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It is tax season and the current Form 1040 asks taxpayers, “At any time during 2020, did you receive, sell, send, exchange, or otherwise acquire any financial interest in any virtual currency?” This is prominently placed on the first page of the tax return, right under the taxpayer’s address and above where dependents get listed. The question itself seems pretty straightforward for most people.

If there is any confusion, it would stem from how broad the term “financial interest” goes. If someone purchased shares of an exchange-traded product or invested in a private fund that owns Bitcoin, did that person acquire a financial interest in virtual currency? Maybe. If someone merely bought Bitcoin, is that an acquisition of a financial interest in virtual currency? One would think that the answer to this question likely is yes.

But the IRS seems to disagree. The IRS added a new “Question and Answer” to their list of FAQs discussing virtual currency transactions. This new Q&A says that if a taxpayer only bought virtual currency in 2020, then they should answer “no” to the question on the 1040.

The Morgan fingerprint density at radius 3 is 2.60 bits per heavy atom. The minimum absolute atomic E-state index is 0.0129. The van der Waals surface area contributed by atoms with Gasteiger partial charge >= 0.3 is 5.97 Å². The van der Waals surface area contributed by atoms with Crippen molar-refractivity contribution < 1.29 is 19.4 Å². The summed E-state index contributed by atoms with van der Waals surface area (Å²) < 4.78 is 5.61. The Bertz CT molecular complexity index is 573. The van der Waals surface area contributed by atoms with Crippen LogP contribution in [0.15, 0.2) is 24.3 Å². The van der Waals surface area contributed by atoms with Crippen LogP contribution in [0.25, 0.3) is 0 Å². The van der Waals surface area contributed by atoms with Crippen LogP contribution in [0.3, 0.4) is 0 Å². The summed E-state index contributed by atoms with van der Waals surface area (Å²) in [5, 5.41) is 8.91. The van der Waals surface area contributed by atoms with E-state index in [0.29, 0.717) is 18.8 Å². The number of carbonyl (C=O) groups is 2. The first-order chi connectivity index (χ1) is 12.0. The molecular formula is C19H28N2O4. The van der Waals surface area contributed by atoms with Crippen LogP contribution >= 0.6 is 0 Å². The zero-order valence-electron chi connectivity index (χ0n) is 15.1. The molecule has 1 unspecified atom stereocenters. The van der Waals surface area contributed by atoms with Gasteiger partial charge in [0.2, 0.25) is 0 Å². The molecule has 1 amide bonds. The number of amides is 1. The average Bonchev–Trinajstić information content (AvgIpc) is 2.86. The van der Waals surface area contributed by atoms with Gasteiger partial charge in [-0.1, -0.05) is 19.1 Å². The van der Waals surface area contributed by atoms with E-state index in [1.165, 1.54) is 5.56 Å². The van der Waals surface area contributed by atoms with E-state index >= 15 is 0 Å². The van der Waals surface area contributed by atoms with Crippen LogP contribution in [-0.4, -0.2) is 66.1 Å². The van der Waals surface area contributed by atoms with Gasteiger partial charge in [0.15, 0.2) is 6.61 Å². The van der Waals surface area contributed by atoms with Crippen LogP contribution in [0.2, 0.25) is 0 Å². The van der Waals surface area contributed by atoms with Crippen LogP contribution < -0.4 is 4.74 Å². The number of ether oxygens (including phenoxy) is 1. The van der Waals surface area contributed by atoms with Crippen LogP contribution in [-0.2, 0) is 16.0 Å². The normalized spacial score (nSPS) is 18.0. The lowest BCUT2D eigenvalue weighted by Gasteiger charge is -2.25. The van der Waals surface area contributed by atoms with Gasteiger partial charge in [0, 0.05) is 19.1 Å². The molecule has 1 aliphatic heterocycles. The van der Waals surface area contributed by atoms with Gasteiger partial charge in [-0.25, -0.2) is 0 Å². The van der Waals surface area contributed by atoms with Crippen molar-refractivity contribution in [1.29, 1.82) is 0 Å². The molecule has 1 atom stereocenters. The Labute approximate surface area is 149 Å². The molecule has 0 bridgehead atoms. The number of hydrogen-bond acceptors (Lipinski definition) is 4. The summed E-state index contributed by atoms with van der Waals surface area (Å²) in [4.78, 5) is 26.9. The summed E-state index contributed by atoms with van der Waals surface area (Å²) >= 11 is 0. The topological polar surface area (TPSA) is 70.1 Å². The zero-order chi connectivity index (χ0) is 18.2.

If you sold, staked, or received crypto as compensation, mined or engaged in any other transactions (other than merely buying crypto with dollars) in 2020, then you should answer yes to the question on the Form 1040. If you only bought crypto for dollars in 2020, then you should talk to your tax return preparer about how to best answer this question.

The opinions expressed are those of the author(s) and do not necessarily reflect the views of the firm or its clients, or any of its or their respective affiliates. This article is for general information purposes and is not intended to be and should not be taken as legal advice.


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Brett Cotler | Associate

Brett Cotler is an associate in Seward & Kissel’s Taxation Group and Blockchain and Cryptocurrency Group. Brett structures and advises clients on investments in digital assets, offerings of digital assets, and crypto-businesses. Brett specializes in U.S. federal and state tax and regulatory matters. He also:

  • Tokenized various assets;

  • Solves complex tax issues for companies, their principals, and their investors;

  • Structured an upstart token exchange; and

  • Advises on New York State Virtual Currency License applications.

“Under current U.S. law, any time a person uses cryptocurrencies for payments, it’s a taxable event, and a lot of casual PayPal users could end up being completely surprised by tax liabilities that could result from buying and selling bitcoin or other cryptocurrencies via PayPal.”
Brett’s thoughts on PayPal’s new crypto services, as published in PaymentsSource article “Why PayPal’s crypto plan may not be fully mainstream.”